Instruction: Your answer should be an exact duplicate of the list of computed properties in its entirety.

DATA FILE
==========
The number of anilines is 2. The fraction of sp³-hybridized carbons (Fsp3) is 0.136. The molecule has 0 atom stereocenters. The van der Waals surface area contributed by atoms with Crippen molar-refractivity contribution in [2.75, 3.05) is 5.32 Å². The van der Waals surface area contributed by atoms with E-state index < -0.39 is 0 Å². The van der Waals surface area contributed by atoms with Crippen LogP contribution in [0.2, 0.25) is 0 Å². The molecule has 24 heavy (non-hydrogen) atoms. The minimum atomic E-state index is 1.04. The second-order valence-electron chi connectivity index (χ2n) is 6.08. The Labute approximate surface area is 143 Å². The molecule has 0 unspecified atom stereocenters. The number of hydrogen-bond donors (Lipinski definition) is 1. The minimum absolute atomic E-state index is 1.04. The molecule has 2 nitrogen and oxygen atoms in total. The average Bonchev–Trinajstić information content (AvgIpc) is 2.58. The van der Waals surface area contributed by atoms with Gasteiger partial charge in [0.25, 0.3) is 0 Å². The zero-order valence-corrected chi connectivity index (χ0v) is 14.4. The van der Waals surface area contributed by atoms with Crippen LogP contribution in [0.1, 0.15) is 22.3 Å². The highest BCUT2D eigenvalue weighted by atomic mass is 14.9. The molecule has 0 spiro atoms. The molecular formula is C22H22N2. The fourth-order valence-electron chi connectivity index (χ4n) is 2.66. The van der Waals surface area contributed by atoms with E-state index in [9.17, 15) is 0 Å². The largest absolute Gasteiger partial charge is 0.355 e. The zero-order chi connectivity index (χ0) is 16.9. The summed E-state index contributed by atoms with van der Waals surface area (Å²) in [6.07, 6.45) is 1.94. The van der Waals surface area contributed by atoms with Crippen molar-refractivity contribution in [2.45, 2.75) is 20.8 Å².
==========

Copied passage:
The number of anilines is 2. The fraction of sp³-hybridized carbons (Fsp3) is 0.136. The molecule has 0 atom stereocenters. The van der Waals surface area contributed by atoms with Crippen molar-refractivity contribution in [2.75, 3.05) is 5.32 Å². The van der Waals surface area contributed by atoms with E-state index < -0.39 is 0 Å². The van der Waals surface area contributed by atoms with Crippen LogP contribution in [0.2, 0.25) is 0 Å². The molecule has 24 heavy (non-hydrogen) atoms. The minimum atomic E-state index is 1.04. The second-order valence-electron chi connectivity index (χ2n) is 6.08. The Labute approximate surface area is 143 Å². The molecule has 0 unspecified atom stereocenters. The number of hydrogen-bond donors (Lipinski definition) is 1. The minimum absolute atomic E-state index is 1.04. The molecule has 2 nitrogen and oxygen atoms in total. The average Bonchev–Trinajstić information content (AvgIpc) is 2.58. The van der Waals surface area contributed by atoms with Gasteiger partial charge in [0.25, 0.3) is 0 Å². The zero-order valence-corrected chi connectivity index (χ0v) is 14.4. The van der Waals surface area contributed by atoms with Crippen LogP contribution in [0.1, 0.15) is 22.3 Å². The highest BCUT2D eigenvalue weighted by atomic mass is 14.9. The molecule has 0 spiro atoms. The molecular formula is C22H22N2. The fourth-order valence-electron chi connectivity index (χ4n) is 2.66. The van der Waals surface area contributed by atoms with E-state index in [9.17, 15) is 0 Å². The largest absolute Gasteiger partial charge is 0.355 e. The zero-order chi connectivity index (χ0) is 16.9. The summed E-state index contributed by atoms with van der Waals surface area (Å²) in [6.07, 6.45) is 1.94. The van der Waals surface area contributed by atoms with Crippen molar-refractivity contribution in [2.45, 2.75) is 20.8 Å².